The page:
Sourdough Adventures

One of my New Year's resolutions for 2018 has been to try new baking recipes. I'm an unabashed creature of habit, so I have to make a deliberate effort to break out of my routines now and then. Fortuitously enough, my mother had given me a new cookbook for Christmas, one from none other than my favorite flour company, King Arthur:

As I started perusing recipes, I made note of the usual fare, from breads to pizza dough, but there was one chapter in particular that stuck out: sourdough.

I've been wanting to venture into sourdough for some time now, particularly after trying the fabulous sourdough loaves as Los Poblanos.

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For all my interest, however, I've always been a little intimidated by it. After all, a starter is basically a living creature, even if a very basic one, and I worried that I'd be too irresponsible or lazy to tend it properly. Growing up, my mother had also shared stories of her experiences with an unstoppable starter cake called a herman, which apparently was a starter that replicated so quickly she couldn't bake it fast enough. As I result, whenever I thought about getting my own start going, I imagined my kitchen getting devoured by some yeast-blob monster.

As it turns out, my fears were unfounded. King Arthur walked me through the process of starting sourdough, and I even learned a little history in the process, such as the fact that 49ers and other pioneers valued their soughdough starters almost as much as their gold because it enabled them to maintain a steady, basic food source during their arduous travels west. I also learned how a starter is basically wild yeast, and that the all starters have a distinctly regional flavor reflecting the native plants flora and fauna that grows there. Most importantly, I learned the many ways to make, and then maintain, a starter.

After comparing a few different methods, I used the most straighforward one, which involves adding warm water to instant dry yeast and letting it sit out until it turns wild. This takes a few days, during which the mixtures bubbles and gurgles like some enchanted brew. After it settles down, you pour it into a glass or ceramic jar, and store it in the fridge until needed.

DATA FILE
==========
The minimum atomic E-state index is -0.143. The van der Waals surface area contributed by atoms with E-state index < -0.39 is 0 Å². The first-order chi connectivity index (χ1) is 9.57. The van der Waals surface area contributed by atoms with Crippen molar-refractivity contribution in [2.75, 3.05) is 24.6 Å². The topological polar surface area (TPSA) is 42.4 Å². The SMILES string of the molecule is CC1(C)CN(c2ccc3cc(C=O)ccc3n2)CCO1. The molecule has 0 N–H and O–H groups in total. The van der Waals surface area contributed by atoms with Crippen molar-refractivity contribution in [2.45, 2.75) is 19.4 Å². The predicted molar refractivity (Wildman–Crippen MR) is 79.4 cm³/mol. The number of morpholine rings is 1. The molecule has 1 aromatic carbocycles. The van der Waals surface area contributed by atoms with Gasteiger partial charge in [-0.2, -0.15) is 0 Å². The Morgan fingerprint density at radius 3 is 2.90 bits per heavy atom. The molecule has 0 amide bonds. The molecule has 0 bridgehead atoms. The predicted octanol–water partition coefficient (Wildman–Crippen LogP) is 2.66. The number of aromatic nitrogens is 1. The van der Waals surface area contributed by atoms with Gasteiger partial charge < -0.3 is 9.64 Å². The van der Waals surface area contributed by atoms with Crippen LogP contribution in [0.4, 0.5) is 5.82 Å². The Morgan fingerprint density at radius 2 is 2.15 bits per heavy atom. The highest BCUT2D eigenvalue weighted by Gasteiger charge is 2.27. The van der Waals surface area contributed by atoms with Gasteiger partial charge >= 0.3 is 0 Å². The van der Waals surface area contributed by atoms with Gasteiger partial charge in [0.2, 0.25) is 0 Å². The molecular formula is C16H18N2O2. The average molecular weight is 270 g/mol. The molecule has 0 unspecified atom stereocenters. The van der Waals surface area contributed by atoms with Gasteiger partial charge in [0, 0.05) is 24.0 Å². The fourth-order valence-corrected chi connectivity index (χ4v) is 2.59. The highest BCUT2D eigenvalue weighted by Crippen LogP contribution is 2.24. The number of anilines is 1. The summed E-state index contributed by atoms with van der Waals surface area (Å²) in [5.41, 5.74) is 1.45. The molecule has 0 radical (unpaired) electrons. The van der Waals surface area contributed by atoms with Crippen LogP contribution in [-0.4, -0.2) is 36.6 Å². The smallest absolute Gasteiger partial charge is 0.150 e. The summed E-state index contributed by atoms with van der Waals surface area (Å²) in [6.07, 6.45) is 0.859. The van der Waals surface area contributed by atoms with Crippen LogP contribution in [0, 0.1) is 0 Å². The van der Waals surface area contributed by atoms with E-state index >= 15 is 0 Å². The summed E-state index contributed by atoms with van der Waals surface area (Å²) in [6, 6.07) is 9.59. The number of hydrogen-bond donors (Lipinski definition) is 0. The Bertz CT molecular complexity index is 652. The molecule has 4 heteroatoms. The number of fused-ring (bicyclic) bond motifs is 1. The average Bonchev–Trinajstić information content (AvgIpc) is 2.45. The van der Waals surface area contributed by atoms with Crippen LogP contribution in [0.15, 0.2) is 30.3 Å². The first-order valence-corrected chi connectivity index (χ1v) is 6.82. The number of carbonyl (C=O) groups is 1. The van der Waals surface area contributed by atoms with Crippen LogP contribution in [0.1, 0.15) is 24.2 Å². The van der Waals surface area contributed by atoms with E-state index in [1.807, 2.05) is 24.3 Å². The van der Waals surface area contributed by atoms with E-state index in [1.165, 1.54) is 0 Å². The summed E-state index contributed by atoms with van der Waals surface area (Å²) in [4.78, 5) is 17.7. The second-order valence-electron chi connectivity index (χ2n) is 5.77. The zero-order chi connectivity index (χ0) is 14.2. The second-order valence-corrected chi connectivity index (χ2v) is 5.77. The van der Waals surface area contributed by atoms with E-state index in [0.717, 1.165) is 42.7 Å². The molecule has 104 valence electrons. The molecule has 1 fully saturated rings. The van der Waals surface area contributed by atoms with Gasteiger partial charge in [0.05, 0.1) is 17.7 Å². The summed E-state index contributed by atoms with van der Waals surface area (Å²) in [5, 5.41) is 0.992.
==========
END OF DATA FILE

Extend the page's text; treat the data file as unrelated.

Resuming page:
Lately I've been using the starter about every two weeks, so that I'm not baking every single weekend. When I take it out of the fridge, the alcohol has separated from the rest of the mixture. According to King Arthur, 49ers used to drink this stuff when they were desperate for some booze, but I suspect it tastes better in bread. 

Once you stir it up, it's good to go. The recipes I've been using call for a cup of starter. To replenish, I add a cup of flour and a cup of water to the jar, stir, and let it sit out overnight to give the starter a chance to feed. I then put it back in the fridge until next time.

So what have I made so far? Well bread of course:

I've also tried some breakfast foods like pancakes, waffles, and even English muffins:

I also made this sourdough version of anadama, a traditional New England bread:

In my most recent variation on bread, I used mostly whole wheat flour to make it extra hearty (and photogenic):

I've enjoyed this baking journey so far, and look forward to trying out new recipes in the future. Sourdough is surprisingly easy to do once you've got a good starter, so if you've ever wanted to try it out, I recommend it.